Before the court were two questions most relevant to DAOs, governance token holders, and investors: whether Plaintiffs’ complaint sufficiently alleges that (1) the bZx DAO is a general partnership, and (2) that each Defendant is a partner in that partnership.
On the first question, the court analyzed whether all persons holding the bZx DAO’s governance tokens were part of a general partnership. Plaintiffs argued that (under California law) general partnerships form or exist when there is an “association of two or more persons to carry on as co-owners of a business for profit.” Plaintiffs also argued that the formation of a partnership can be unintentional. The court found that the bZx protocol meets the definition of a general partnership because of allegations concerning how governance token holders can suggest and vote on governance proposals, including hiring and dispersing treasury assets to token holders (not dissimilar from the way a corporation authorizes dividends) and the alleged fact that the bZx DAO generates profits through its products. And because the complaint sufficiently alleged that a general partnership existed, the court held, so could the liability that arises out of a general partnership.
Again, the court did not make an ultimate conclusion as to liability at this stage, but theoretically, this means that all of the “partners” (i.e., governance token holders) would be liable for all of the liabilities of the entity, regardless of their lack of control or actions, and it makes all general partners’ individual assets reachable for the entity’s liabilities. The court further held that governance token holders have a duty of care by virtue of their involvement and participation in, and decision-making control over, the protocol. This duty, the court found, included ensuring that the protocol had sufficient security measures and controls.
On the second question, the court analyzed whether each Defendant was alleged to have held governance tokens or whether it could be reasonably inferred from the complaint’s allegations that a Defendant held governance tokens. The court specifically noted that “[b]ecause anyone holding a [governance] token is a partner in the partnership, Plaintiffs can make this showing by specifically alleging that each Defendant held [governance] tokens.” Where the court found that Plaintiffs alleged that a Defendant held governance tokens or that Plaintiffs’ allegations could support a reasonable inference that a Defendant held a governance token, the court found that the Defendant was a partner in the partnership, such that they could be held liable under the general partnership liability theory. As to the Defendants for which either Plaintiffs failed to allege that those Defendants held governance tokens or Plaintiffs’ allegations could not support a reasonable inference that those Defendants held governance tokens, the court found that those Defendants were not partners in the DAO, such that they could not be held liable under the general partnership liability theory.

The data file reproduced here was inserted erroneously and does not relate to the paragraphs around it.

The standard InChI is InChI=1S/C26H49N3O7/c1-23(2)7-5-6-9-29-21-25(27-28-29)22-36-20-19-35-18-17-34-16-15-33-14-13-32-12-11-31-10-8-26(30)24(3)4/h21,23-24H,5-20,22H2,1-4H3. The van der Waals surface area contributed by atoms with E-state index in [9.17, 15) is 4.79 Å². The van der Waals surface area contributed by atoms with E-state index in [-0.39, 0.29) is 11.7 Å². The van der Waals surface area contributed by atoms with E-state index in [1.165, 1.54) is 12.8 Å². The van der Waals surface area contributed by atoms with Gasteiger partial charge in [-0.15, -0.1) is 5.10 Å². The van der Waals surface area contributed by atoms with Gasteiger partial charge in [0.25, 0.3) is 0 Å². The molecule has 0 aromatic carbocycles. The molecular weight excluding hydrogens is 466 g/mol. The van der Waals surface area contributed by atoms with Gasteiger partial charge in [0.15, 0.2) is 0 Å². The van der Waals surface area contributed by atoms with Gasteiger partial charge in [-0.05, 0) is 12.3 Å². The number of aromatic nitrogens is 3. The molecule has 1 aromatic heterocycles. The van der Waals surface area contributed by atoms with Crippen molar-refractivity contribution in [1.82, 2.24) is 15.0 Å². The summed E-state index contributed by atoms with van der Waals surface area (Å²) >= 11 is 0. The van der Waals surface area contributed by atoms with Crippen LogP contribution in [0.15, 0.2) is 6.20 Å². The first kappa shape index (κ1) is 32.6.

Practical Ramifications and Recommendations
There are a few significant takeaways from this decision as it applies to DAOs, governance token holders, and investors in DAOs.
- All governance token holders were liable for damages relating to the hack, including investors. While plaintiffs, the CFTC, and courts have analogized DAOs to a general partnership, this holding takes that finding a step further to hold that all governance token holders, not just the DAO founders or active, voting participants, are liable for all the actions or failures of the DAO. This decision obviously has concerning implications for all governance token holders, including investors and passive holders. It also further demonstrates the importance of governance token holders and, in particular, the primary “leaders” of the DAO to own and vote any tokens through appropriate corporate or foundation structures rather than personally. DAOs should similarly consider implementing legal structures with liability protection; this decision reinforces the importance of not only doing so, but doing so quickly.
- DAOs should continue to develop and maintain robust controls surrounding phishing attacks, password protection, etc., to guard against theft of API keys and other sensitive information. For example, a DAO could use multisig functionality and control mechanisms to prevent any single point of vulnerability to a phishing attack like the one in this case. DAOs should similarly ensure that any DAO member who has access to sensitive security information is engaging in practices to securely safeguard the information.
- DAOs should regularly implement security enhancements, recommendations, checks, and tests to ensure that all on-chain activity is protected by the most up-to-date security features.
- DAOs should not make any statements that could be construed as guaranteeing or overselling the security of its protocol or its ability to make victims whole.